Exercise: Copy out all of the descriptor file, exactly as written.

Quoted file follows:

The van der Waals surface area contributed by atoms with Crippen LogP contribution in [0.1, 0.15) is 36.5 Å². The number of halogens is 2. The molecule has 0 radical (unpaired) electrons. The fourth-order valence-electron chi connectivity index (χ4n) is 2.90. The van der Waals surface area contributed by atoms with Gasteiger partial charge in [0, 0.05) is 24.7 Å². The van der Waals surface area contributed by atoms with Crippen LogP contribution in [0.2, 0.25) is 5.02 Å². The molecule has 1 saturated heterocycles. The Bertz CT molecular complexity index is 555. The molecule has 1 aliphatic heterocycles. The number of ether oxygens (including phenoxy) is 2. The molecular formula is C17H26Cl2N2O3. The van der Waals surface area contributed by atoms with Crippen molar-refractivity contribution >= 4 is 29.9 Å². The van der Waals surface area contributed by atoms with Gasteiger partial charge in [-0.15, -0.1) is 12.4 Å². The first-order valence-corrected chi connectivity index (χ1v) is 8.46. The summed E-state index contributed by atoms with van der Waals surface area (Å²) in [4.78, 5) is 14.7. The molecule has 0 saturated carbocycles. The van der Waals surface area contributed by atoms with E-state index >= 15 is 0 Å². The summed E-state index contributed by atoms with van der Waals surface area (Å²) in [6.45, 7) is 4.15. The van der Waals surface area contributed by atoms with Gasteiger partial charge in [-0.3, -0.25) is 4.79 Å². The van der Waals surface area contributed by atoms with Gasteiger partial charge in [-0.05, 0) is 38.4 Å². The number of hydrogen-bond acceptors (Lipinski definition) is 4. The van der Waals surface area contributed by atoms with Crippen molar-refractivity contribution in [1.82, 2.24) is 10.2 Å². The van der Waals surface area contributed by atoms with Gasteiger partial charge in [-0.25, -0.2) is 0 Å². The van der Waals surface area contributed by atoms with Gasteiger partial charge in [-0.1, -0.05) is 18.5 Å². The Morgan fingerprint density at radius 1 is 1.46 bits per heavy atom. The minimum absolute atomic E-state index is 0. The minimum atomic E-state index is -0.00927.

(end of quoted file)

The van der Waals surface area contributed by atoms with Crippen LogP contribution in [0.1, 0.15) is 36.5 Å². The number of halogens is 2. The molecule has 0 radical (unpaired) electrons. The fourth-order valence-electron chi connectivity index (χ4n) is 2.90. The van der Waals surface area contributed by atoms with Gasteiger partial charge in [0, 0.05) is 24.7 Å². The van der Waals surface area contributed by atoms with Crippen LogP contribution in [0.2, 0.25) is 5.02 Å². The molecule has 1 saturated heterocycles. The Bertz CT molecular complexity index is 555. The molecule has 1 aliphatic heterocycles. The number of ether oxygens (including phenoxy) is 2. The molecular formula is C17H26Cl2N2O3. The van der Waals surface area contributed by atoms with Crippen molar-refractivity contribution >= 4 is 29.9 Å². The van der Waals surface area contributed by atoms with Gasteiger partial charge in [-0.15, -0.1) is 12.4 Å². The first-order valence-corrected chi connectivity index (χ1v) is 8.46. The summed E-state index contributed by atoms with van der Waals surface area (Å²) in [4.78, 5) is 14.7. The molecule has 0 saturated carbocycles. The van der Waals surface area contributed by atoms with E-state index >= 15 is 0 Å². The summed E-state index contributed by atoms with van der Waals surface area (Å²) in [6.45, 7) is 4.15. The van der Waals surface area contributed by atoms with Gasteiger partial charge in [-0.3, -0.25) is 4.79 Å². The van der Waals surface area contributed by atoms with Gasteiger partial charge in [-0.05, 0) is 38.4 Å². The number of hydrogen-bond acceptors (Lipinski definition) is 4. The van der Waals surface area contributed by atoms with Crippen molar-refractivity contribution in [1.82, 2.24) is 10.2 Å². The van der Waals surface area contributed by atoms with Gasteiger partial charge in [-0.25, -0.2) is 0 Å². The van der Waals surface area contributed by atoms with Gasteiger partial charge in [-0.1, -0.05) is 18.5 Å². The Morgan fingerprint density at radius 1 is 1.46 bits per heavy atom. The minimum absolute atomic E-state index is 0. The minimum atomic E-state index is -0.00927.